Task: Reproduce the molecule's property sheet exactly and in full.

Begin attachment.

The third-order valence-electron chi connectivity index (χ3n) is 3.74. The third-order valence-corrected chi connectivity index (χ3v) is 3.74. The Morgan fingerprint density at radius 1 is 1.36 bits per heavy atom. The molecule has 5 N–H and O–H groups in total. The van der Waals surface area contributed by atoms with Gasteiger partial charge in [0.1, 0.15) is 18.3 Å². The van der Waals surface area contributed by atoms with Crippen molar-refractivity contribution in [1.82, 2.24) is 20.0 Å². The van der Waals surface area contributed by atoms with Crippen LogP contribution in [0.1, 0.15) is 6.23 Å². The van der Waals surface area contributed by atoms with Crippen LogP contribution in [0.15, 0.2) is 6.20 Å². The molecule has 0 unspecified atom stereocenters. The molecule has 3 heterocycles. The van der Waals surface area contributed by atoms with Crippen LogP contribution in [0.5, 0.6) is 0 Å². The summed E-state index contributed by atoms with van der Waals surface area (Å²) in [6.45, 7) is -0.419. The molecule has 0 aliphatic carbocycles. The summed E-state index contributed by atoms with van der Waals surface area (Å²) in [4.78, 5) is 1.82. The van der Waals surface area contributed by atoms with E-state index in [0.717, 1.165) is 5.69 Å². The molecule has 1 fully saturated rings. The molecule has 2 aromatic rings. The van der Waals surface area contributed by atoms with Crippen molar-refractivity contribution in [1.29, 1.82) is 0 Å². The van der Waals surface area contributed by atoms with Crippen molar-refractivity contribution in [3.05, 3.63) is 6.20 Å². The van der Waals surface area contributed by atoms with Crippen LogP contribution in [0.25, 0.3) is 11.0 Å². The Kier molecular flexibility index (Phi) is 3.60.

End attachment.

The third-order valence-electron chi connectivity index (χ3n) is 3.74. The third-order valence-corrected chi connectivity index (χ3v) is 3.74. The Morgan fingerprint density at radius 1 is 1.36 bits per heavy atom. The molecule has 5 N–H and O–H groups in total. The van der Waals surface area contributed by atoms with Gasteiger partial charge in [0.1, 0.15) is 18.3 Å². The van der Waals surface area contributed by atoms with Crippen molar-refractivity contribution in [1.82, 2.24) is 20.0 Å². The van der Waals surface area contributed by atoms with Crippen LogP contribution in [0.1, 0.15) is 6.23 Å². The van der Waals surface area contributed by atoms with Crippen LogP contribution in [0.15, 0.2) is 6.20 Å². The molecule has 0 unspecified atom stereocenters. The molecule has 3 heterocycles. The van der Waals surface area contributed by atoms with Crippen LogP contribution in [0.5, 0.6) is 0 Å². The summed E-state index contributed by atoms with van der Waals surface area (Å²) in [6.45, 7) is -0.419. The molecule has 0 aliphatic carbocycles. The summed E-state index contributed by atoms with van der Waals surface area (Å²) in [4.78, 5) is 1.82. The van der Waals surface area contributed by atoms with E-state index in [0.717, 1.165) is 5.69 Å². The molecule has 1 fully saturated rings. The molecule has 2 aromatic rings. The van der Waals surface area contributed by atoms with Crippen molar-refractivity contribution in [1.29, 1.82) is 0 Å². The van der Waals surface area contributed by atoms with Crippen molar-refractivity contribution in [3.05, 3.63) is 6.20 Å². The van der Waals surface area contributed by atoms with Crippen LogP contribution in [0.25, 0.3) is 11.0 Å². The Kier molecular flexibility index (Phi) is 3.60.